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Lion was the lead ship of a class of heavy battlecruisers built by the Navy in response to the German Moltke Class battlecruisers which completely outclassed the earlier British Invincible Class. Lion served throughout the First War and was scrapped in 1924 as part of Britain’s compliance with the Washington Treaty which sought to limit the size and number of warships in future fleets.

British battlecruisers, intended to police our world trade routes, were strong enough to engage any enemy cruiser but fast enough to run from heavier battleships that they might encounter. Their performance at the Battle of Jutland has been the subject of many books and studies, with some observing that they were never intended to be involved in exchanges of fire with large German fleets. Admiral Beatty famously commented:  “There seems to be something wrong with our bloody ships today,” after two battlecruisers had exploded within half an hour during the battle as a result of plunging shells detonating charges in the magazines deep in the hulls.

 

Lion bracketed by German shells – possibly form Lutzow.

Lion itself was almost destroyed in this way. A shell from the German ship Lutzow penetrated the joint between the nine-inch turret face plate and the 3.5-inch roof armour of Q-turret and detonated over the left gun. It blew the front-roof and centre- face plates off, killing or wounding everyone in the turret. A fire that the crew thought had been extinguished then ignited the eight propellant charges in the turret working room. Propellant does not “explode”, but deflagrates – ie. burns with great energy.  The flames reached as high as the masthead, and killed most of the magazine and shell room crews still in the lower part of the mounting. The gas pressure severely buckled the magazine doors, and it is probable that the magazine itself would have exploded if it had not been for Royal Marine Major Francis Harvey, the mortally wounded turret commander, who ordered it to be flooded. He was posthumously awarded the Victoria Cross for his actions.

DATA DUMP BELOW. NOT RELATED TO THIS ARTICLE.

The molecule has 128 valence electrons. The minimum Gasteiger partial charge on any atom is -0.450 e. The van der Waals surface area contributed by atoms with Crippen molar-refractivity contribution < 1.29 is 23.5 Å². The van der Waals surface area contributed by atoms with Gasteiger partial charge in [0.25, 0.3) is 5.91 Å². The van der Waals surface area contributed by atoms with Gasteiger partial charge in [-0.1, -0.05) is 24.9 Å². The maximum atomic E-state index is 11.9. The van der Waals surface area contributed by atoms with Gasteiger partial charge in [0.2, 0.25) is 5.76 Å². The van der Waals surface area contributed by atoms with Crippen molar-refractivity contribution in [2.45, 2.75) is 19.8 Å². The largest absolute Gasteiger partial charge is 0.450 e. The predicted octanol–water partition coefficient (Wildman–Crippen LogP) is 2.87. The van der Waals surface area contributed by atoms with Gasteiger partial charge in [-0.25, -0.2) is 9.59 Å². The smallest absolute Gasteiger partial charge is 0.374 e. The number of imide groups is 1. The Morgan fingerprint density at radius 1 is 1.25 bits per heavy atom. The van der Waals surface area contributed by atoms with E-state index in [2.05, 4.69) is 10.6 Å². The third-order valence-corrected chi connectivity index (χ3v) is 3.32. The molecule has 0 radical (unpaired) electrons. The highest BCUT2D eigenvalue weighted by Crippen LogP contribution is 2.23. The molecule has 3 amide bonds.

Lions Q-turret with the front top armour and part of its face armour blown off. All the turret crew were killed in the initial explosion with many more casualties caused by a later magazine fire.

The Lion Class were reckoned by many to be the most beautiful warships ever built. But looks alone do not make good ships. An “improved” battlecruiser class, the “Admirals” was ordered near the end of the Great War,  with better-protected magazines. Only one was completed, called the Hood. She sank as a result of another magazine fire and explosion during an engagement with Bismarck.

 

We freely acknowledge that this post was inspired by the @OnthisdayRN  twitter-site – which is well worth a visit. 

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